In the case at bar, the will specifies that the residuary estate is to 'be divided equally between' the two beneficiaries named 'if they both be living at the time of my demise' and, alternatively, 'if one shall have predeceased me then all of my estate to the one remaining.' It is against these provisions that we are summoned to measure the reach of the antilapse statute with a view to determining whether it furnishes the solution to the problem at hand. At the outset, we find it profitable to analyze a decision treating an almost exactly parallel situation.39


That decision is In re Wintermute.40 A testatrix bequeathed her residuary estate to two sisters, Susanna and Marilda, to be divided equally between them, but with the further provision that 'in case at the time of my decease either one of my sisters as aforesaid should not be living then it is my will and I do hereby give the whole of my estate to the one surviving.'41 Both sisters predeceased the testatrix. Susanna, who married and died first, left a son, but Marilda was totally without issue. The court recognized that the New Jersey antilapse statute would have applied to the residuary clause had the testatrix not inserted the survivorship language.42 On examination of that language, however, the court was 'struck at once by the evident intent that it is survivorship of the testatrix by the immediate legatees named in the will that is the test laid down for succeeding to the property.'43 In consequence, the court held that the antilapse statute was inoperative:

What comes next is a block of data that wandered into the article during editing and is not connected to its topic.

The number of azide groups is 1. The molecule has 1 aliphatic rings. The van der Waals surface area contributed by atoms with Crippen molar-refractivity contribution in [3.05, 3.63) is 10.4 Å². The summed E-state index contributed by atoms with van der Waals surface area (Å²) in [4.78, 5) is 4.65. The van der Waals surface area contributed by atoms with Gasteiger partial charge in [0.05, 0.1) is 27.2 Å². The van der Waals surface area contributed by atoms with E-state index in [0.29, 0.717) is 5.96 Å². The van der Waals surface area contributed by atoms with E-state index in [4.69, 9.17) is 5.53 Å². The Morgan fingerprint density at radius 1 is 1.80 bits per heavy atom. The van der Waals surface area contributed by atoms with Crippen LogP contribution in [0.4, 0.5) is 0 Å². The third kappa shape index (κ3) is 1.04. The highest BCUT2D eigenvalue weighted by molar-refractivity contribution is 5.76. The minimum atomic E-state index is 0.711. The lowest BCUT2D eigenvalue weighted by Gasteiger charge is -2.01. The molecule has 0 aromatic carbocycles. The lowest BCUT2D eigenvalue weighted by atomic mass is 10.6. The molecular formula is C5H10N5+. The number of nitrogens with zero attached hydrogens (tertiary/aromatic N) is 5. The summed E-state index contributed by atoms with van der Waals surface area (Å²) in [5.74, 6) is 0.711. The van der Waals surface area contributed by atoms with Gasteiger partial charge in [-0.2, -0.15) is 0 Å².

* * * we have the case of Suanna's share failing by her predecease; and Marilda's share also failing for the same reason; and both in view of the plain language of the will in which survivorship is a sine qua non. To say that the inheritance swings over to Susanna's issue is, in our view, an erroneous application of the statute. If the act be applicable at all, the proviso is met by this will. We think it is not applicable at all; that it is aimed at cases where the testamentary provision is not limited by the necessity of survivorship in order to take. * * * (The statute) refers to a bequest at large and not to one expressly barred from taking effect unless the legatee survive testator.44


But this was not all, for the antilapse feature of the statute was subject to the proviso that it 'shall not apply when the testator * * * shall by the will * * * have otherwise directed in regard to the children * * * of said * * * legatee dying * * *.'45 On that score, the court said:


The direction in the will is that if either sister die before testatrix, the estate shall go to the other; which is saying quite plainly that the dying sister's issue shall not take in any event. Whether Marilda's issue, had she left any, would have taken by surviving testatrix, is a question not before us, as Marilda had no children.


The legacy lapsed as to Susanna because she did not survive testatrix and was thereby excluded by the will. It lapsed as to Marilda because she was not living to receive it.46


So, the court concluded, the testatrix died intestate with respect to her residuary estate.47


There is much to commend the same result here, and by much the same logic.48 No more than the Wintermute court are we plagued by the ambiguity that sometimes accompanies words connoting survivorship, for here the testatrix was explicit enough. The legatees were both to take only 'if they both be living at the time of my demise,' and in that event in equal shares. But 'if one shall have predeceased me,' the bequest was to inure exclusively 'to the one remaining,' and of the entire residuum. Since the latter contingency was the predeceasing of the testatrix by 'one'-- not both-- of the legatees, it necessarily follows that 'the one remaining' could only have been one of the legatees who happened to be living at the time of the testatrix' death.